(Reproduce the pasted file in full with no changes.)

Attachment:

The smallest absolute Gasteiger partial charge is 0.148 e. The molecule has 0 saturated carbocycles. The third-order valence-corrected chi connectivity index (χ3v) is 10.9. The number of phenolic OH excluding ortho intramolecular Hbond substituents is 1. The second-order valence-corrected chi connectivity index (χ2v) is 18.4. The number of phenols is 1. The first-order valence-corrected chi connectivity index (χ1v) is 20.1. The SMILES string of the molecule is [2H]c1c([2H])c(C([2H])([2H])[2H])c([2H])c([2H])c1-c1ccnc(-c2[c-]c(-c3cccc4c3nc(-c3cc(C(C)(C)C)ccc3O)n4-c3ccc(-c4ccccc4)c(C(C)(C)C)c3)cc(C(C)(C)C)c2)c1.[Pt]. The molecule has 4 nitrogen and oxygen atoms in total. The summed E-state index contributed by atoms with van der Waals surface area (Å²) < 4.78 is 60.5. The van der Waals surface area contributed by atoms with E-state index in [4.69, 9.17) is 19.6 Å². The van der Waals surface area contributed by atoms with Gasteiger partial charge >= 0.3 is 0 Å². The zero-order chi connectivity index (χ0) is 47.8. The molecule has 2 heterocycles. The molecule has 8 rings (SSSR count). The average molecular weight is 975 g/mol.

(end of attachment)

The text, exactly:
The smallest absolute Gasteiger partial charge is 0.148 e. The molecule has 0 saturated carbocycles. The third-order valence-corrected chi connectivity index (χ3v) is 10.9. The number of phenolic OH excluding ortho intramolecular Hbond substituents is 1. The second-order valence-corrected chi connectivity index (χ2v) is 18.4. The number of phenols is 1. The first-order valence-corrected chi connectivity index (χ1v) is 20.1. The SMILES string of the molecule is [2H]c1c([2H])c(C([2H])([2H])[2H])c([2H])c([2H])c1-c1ccnc(-c2[c-]c(-c3cccc4c3nc(-c3cc(C(C)(C)C)ccc3O)n4-c3ccc(-c4ccccc4)c(C(C)(C)C)c3)cc(C(C)(C)C)c2)c1.[Pt]. The molecule has 4 nitrogen and oxygen atoms in total. The summed E-state index contributed by atoms with van der Waals surface area (Å²) < 4.78 is 60.5. The van der Waals surface area contributed by atoms with E-state index in [4.69, 9.17) is 19.6 Å². The van der Waals surface area contributed by atoms with Gasteiger partial charge >= 0.3 is 0 Å². The zero-order chi connectivity index (χ0) is 47.8. The molecule has 2 heterocycles. The molecule has 8 rings (SSSR count). The average molecular weight is 975 g/mol.